If the sales start flooding in, you need to be ready and not lose sales because of lack of stock. “The mistake I have made (and still make sometimes) is getting my stock levels wrong,” says Sally. “Also give yourself a realistic time between an order being placed and dispatched, if you are making to order then factor this in to reduce stress!”
Erik agrees, “With enamel pins the production time can be quite long and having an empty shop isn’t attractive for new customers who are enthusiastic to buy. When I just started with my Etsy store I ordered very low quantities, as I didn’t want to take a too big investment risk. However, it can be smart to raise the quantity of your products for potential wholesalers who might be interested.”
Keep it up to date
You may love the way your shop looks, but like a window display it needs to change to keep customers interested. “Updating brings existing customers back and keeps everything looking fresh – it also looks like you are proactive and busy – not standing still waiting for something to happen,” says Knitwear and toy designer Sally Nencini. “If you feel that something isn’t selling well it might be time to let it go and try something new.”
Theme your shop throughout the year
One way of always making your shop look relevant is to change it’s theme along with special occasions (and strong selling periods) such as Valentines Day and, of course, Christmas. Rebecca says, “When I’m focusing on Christmas I change my storefront photograph to a festive focused image and update the five main shots to Christmas products.”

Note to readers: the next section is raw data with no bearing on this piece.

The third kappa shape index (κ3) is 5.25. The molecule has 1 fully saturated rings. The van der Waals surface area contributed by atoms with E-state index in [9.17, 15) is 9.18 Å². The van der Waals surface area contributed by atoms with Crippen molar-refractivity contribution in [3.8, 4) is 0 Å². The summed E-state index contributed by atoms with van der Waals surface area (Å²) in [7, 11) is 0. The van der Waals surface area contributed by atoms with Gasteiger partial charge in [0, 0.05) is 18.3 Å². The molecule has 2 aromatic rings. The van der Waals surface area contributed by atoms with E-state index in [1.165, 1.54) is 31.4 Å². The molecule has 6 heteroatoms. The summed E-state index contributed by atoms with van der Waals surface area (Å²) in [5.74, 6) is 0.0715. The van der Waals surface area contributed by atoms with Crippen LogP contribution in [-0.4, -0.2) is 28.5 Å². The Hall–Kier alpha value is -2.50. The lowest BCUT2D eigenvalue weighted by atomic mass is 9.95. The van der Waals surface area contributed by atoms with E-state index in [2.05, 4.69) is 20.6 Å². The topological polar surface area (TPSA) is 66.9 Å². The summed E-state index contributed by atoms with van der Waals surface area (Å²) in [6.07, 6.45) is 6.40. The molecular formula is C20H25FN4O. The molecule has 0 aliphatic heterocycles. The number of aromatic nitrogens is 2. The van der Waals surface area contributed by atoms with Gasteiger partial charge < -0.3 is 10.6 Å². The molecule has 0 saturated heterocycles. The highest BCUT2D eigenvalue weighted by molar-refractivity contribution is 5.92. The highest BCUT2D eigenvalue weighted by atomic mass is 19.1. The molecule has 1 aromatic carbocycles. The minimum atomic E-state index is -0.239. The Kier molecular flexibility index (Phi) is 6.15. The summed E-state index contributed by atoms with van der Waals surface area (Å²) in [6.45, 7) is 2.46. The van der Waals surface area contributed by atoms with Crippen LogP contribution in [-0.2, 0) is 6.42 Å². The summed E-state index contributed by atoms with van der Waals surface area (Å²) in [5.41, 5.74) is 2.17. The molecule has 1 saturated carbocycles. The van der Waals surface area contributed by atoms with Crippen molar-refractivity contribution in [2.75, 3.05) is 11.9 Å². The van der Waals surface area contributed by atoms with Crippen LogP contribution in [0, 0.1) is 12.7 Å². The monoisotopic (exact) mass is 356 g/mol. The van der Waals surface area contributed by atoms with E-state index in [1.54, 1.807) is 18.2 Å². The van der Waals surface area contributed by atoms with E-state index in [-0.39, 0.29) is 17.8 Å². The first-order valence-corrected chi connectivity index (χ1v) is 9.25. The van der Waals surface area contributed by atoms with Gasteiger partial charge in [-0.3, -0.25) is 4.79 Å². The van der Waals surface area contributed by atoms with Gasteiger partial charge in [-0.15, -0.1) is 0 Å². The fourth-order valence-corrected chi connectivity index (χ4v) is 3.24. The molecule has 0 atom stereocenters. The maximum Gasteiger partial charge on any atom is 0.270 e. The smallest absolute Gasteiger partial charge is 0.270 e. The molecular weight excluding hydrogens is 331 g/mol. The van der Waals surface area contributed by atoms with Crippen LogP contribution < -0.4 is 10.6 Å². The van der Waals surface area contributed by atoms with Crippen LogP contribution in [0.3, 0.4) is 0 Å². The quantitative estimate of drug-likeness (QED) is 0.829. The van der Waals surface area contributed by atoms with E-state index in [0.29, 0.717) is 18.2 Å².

Be ready to make changes
“To someone starting the adventure of their own online shop, I’d say embrace the learning curve!” laughs Emma.
“It’s likely that along the way you will adjust your prices, modify your packaging, better identify your market and allow your creations to evolve. However, your customers shouldn’t be guinea pigs. Excitement and impatience to list new items can lead to mistakes.”
Erik agrees that while his shop may be successful there are always ways to grow. “My shop is still changing day by day,” he says. “Initially I was thinking rather small and just hoped I would be able to sell some of my pins, but thanks to a lot of supportive people I’m now trying to think in bigger and more consistent product collections. I’ve laid out a business plan to help me keep better track of what I would like to do next which helps me to stay focused.”
Liz also thinks it’s essential to keep creating to maintain your interest as well as sales. “My shop has grown pretty organically since I first opened in 2007 as it’s changed along with my creative interests,” she says. “For me it feels important to keep creating new designs to keep things fresh and interesting.
We all love getting something extra, so consider that you can offer to attract customers, which won’t hurt your bottom line. “I offer free postage and this is a big incentive, but you must factor this into your final costs so you are still making a profit,” insists Sally.
“We have an email club call Redbear Club which gives away free cross stitch pattern. It’s a good way to keep in touch with your customers and keep them coming back to your shop,” says Claire.
Share in real life
Just because your shop is online doesn’t mean you can’t drum up business in the real world too. While Erik says having his work hanging in a coffee shop – with a link to his website – drew people to him, craft fairs are a tried and tested route of finding new fans. “I quite often hand out a discount code flyer when I am doing craft fairs which point customers in the direction of my website,” says Sally. “It’s also very helpful to do craft markets to find out what your customers like and why.”
Celebrate your successes
“Take your time and don’t forget to celebrate even the smallest successes,” insists Erik. “I can be very critical and comparative with my own work and tend to focus on all the things that can be improved. However, it’s just as important to realise all the steps you already took towards your goals. Every now and then it is good to step back and be proud of all the things you already accomplished, instead of only focusing on all the things you still need or want to do.”
Illustration by Niki Pilkington